Do You Want To Know A Secret?




Come let me show you the secret of life

I’ve known it awhile same goes for the wife

We keep it out there, way out the back

Watch out for snakes and keep to the track

Fresh air and sunshine how blessed are we

When you open your eyes there is plenty to see.

Don’t mind old ‘Bluey’ he usually don’t bite

But if he starts growlin’ just RUN for your life.

He guards the secret to keep it from thieves

Brothers and sisters you had better believe

Open the gate even though it ain’t locked

It’s always been there so prepare to be shocked

We’ve finally arrived and admission is free

Ancient knowledge is yours and here is the key.

The cycle of life resides here in the garden

There can’t you see, Joni’s billion year old carbon.

Providing for family their personal food bowl

Pulling up weeds is good for our souls

It grounds you and your fingernails to good mother earth

At least that is my thinking For What It’s Worth

I feel part of the cosmos at least for a while

Down by the fish pond and the concrete sundial

Surrounded by hollyhock, lupines and limes

You hear primal echoes reverberate through time

Everywhere is art it’s a privilege to see

The flowers in bloom and the birds and the bees.

This day I’ll be Adam and you can be Eve,

I’ll tell the boss lies and take my ‘sick leave’.

Darwin Harbor by Carpetbag Kelly

Darwin Poem final sm

Here is another poem from my Dad which I’ve been saving for Anzac Day.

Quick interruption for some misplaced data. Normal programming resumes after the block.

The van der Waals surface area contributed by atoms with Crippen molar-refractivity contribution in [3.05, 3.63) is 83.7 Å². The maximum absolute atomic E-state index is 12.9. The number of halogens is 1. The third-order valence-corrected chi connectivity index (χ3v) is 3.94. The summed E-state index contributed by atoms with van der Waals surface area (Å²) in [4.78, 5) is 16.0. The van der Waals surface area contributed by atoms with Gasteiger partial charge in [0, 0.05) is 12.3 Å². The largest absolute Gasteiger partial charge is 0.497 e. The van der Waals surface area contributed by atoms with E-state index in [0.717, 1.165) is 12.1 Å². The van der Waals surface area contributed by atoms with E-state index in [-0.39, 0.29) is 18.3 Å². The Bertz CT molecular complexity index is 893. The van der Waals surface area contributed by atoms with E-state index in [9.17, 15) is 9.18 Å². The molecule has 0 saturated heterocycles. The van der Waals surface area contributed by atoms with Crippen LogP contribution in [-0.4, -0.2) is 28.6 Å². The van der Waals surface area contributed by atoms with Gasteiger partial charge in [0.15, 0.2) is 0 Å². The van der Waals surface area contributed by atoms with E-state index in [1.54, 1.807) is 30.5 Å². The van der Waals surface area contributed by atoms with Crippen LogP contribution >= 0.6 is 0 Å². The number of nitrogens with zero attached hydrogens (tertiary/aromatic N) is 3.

There is no further problem

That life holds out for me

Living in our little home

Beside the northern sea.


But fifty years or so ago

It wasn’t all that way

As the sounds of battle fierce rang out

Across Arafura Bay.


Sometimes on a peaceful night

I hear the fighters roar

As they came to fight the fight

That was the last Great War.


Wave after wave of zeros

Up the harbor flew

Killing all before them

On the water calm and blue


And as I think of aircraft

Swooping from the North,

I call to mind the heroes

That this war then brought forth.


There was the US Perry

Guns blazing as she sank;

It was not the Royal Navy

That Australians had to thank.


For in our days of peril

(Now let this truth abound),

It was not our British cousins

Who put leather to the ground.


Yet now the Darwin Harbor,

Free from fight and fear,

Is a wonder unaffected

By that war of yesteryear.




Throughout this land so fair and wide

Wherever I may roam,

The Darwin Harbor will abide

As my most precious home.


High Plains Drifter

High Plains Drifter

Vengeance had God on his side and a badge which shimmered in the sunlight as it flickered through the tree line. Just below the ridge doggedly following the trail of the murderous scum that had butchered his sweet family. Justice was coming just as sure as night followed day. It was the time of blood and dying. Once over the peak the squinted eyes surveyed the hombre’s in the distance. Giddy up boy! The clip clop was replaced with horseshoe thunder heralding the coming apocalypse. With a pounding heart good faced off evil. Blue, steel clasped with white alabaster and sheathed in angry tooled leather confronted the trilogy from the badlands. There was no need for words in this final battle, Complete silence….until the black hat desecrated the honor with a concealed Winchester. To no avail, crack, crack, crack the good the bad and the ugly fell heavily into the dust. The universe was re-calibrated and Ennio Morricone reigned supreme.

WHISPERING WALLS by Carpetbag Kelly

St Patricks

Here is a wonderful poem by my father;

I look down from the balcony
And my vision falls
On that part of the building
Made up of bluestone walls.

Sometimes I hear the clacking
As the trowels lay down the base;
Sometimes the hammers tapping
As the stones are laid in place.

And I see the ancient foreman
With a plumb bob in his hand
Saying “Thin the mix there Norman
Add just a little sand”.

Now the stones remain quite perfect
And the joints are neat and grey;
Are the ghostly hands that laid them